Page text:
• Wire Bender

    Salary range: $37,000-$39,000 per year

    The majority of Wire Bender salaries across the United States currently range between $37,000 (25th percentile) and $39,000 (75th percentile) annually. Most people working in this role make similar salaries regardless of skill level, location and years of experience. Based on recent job posting activity on ZipRecruiter, the Wire Bender job market in the United States is not very active as few companies are currently hiring for this role. You can try exploring related titles to find jobs with more active opportunities.

  • Line Service Technician

    A line service technician works for an airline or airport support company and helps ensure the safety of departing and arriving aircraft. As a line service technician, your job duties include directing planes to and from the gate, checking fuel and water supplies, and handling baggage and trash removal. However, you generally do not perform repairs or check instruments on the plane like certified mechanics. The career typically requires a high school diploma or GED certificate, a valid driver’s license, and previous work experience in an airport. Some employers also offer on-the-job training for entry-level applicants. Additional qualifications include the ability to operate airport equipment, excellent communication and technical skills, as well as attention to detail.

  • Line Worker

    A line worker performs assembly tasks in a production line to construct products for use in the aerospace, automotive, medical, or manufacturing industries. As a line worker, your job duties include standing for long periods of time at an assembly line, working on repetitive tasks, rotating tasks with other line workers, and providing feedback to production managers about possible improvements for the production line process. To be a line worker, you need physical strength and stamina, the ability to use industry tools, data entry skills, and, for some jobs, experience with computer-aided design (CAD) software.

  • Line Inspector

    The majority of Line Inspector salaries across the United States currently range between $36,000 (25th percentile) and $38,000 (75th percentile) annually. Most people working in this role make similar salaries regardless of skill level, location and years of experience. Based on recent job posting activity on ZipRecruiter, the Line Inspector job market in the United States is not very active as few companies are currently hiring for this role. You can try exploring related titles to find jobs with more active opportunities.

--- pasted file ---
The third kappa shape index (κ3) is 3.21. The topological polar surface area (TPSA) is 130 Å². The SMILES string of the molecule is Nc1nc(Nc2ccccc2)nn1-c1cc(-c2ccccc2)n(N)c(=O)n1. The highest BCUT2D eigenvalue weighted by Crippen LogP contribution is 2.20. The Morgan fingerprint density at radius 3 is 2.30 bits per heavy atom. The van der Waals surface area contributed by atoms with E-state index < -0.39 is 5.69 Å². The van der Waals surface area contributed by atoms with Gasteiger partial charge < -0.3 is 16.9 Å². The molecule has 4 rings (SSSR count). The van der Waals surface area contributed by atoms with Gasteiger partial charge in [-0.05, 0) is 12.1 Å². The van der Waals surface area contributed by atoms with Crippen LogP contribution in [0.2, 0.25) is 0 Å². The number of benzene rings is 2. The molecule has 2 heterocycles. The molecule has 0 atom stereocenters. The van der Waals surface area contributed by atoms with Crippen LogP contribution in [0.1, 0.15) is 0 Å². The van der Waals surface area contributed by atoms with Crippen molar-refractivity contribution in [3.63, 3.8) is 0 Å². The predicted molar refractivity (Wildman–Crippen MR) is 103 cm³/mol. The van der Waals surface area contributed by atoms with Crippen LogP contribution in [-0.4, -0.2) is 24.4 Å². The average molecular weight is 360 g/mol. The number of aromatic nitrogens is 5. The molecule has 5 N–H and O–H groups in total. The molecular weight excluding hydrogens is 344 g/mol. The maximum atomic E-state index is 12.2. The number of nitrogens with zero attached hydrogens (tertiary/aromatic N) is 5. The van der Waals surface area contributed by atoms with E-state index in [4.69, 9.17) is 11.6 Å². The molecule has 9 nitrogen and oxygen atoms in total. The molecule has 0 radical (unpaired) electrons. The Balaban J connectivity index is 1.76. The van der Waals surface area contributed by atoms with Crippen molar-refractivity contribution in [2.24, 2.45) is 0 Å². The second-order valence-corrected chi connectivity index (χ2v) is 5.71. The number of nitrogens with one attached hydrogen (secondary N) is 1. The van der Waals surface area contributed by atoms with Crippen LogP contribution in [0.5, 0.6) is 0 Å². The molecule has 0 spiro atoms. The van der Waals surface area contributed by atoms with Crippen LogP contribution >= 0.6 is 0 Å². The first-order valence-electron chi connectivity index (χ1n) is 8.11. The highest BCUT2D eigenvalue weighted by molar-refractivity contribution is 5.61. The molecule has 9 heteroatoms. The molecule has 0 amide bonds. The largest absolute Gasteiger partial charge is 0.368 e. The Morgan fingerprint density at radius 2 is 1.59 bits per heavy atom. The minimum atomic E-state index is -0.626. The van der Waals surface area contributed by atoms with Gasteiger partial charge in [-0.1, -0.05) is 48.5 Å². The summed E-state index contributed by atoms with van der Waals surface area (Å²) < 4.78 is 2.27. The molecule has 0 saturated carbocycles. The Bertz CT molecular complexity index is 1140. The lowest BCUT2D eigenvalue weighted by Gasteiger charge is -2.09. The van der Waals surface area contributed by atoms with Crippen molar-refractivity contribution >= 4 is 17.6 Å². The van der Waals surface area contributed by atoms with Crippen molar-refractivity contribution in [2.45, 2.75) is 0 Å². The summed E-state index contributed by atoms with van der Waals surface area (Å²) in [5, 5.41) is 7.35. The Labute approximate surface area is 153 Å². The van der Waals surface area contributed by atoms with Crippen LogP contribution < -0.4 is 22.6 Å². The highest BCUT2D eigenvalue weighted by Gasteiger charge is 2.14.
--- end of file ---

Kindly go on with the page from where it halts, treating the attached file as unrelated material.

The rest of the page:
• Line Crew Supervisor

    Salary range: $22,000-$34,500 per year

    The majority of Line Crew Supervisor salaries across the United States currently range between $22,000 (25th percentile) and $34,500 (75th percentile) annually. This moderate range of salaries suggests pay in this role will be consistent, regardless skill level, location and years of experience, though some advancement is possible. Based on recent job posting activity on ZipRecruiter, the Line Crew Supervisor job market in the United States is not very active as few companies are currently hiring for this role. You can try exploring related titles to find jobs with more active opportunities.

  • Line Person

    Salary range: $25,000-$27,000 per year

    The majority of Line Person salaries across the United States currently range between $25,000 (25th percentile) and $27,000 (75th percentile) annually. Most people working in this role make similar salaries regardless of skill level, location and years of experience. Based on recent job posting activity on ZipRecruiter, the Line Person job market in the United States is not very active as few companies are currently hiring for this role. You can try exploring related titles to find jobs with more active opportunities.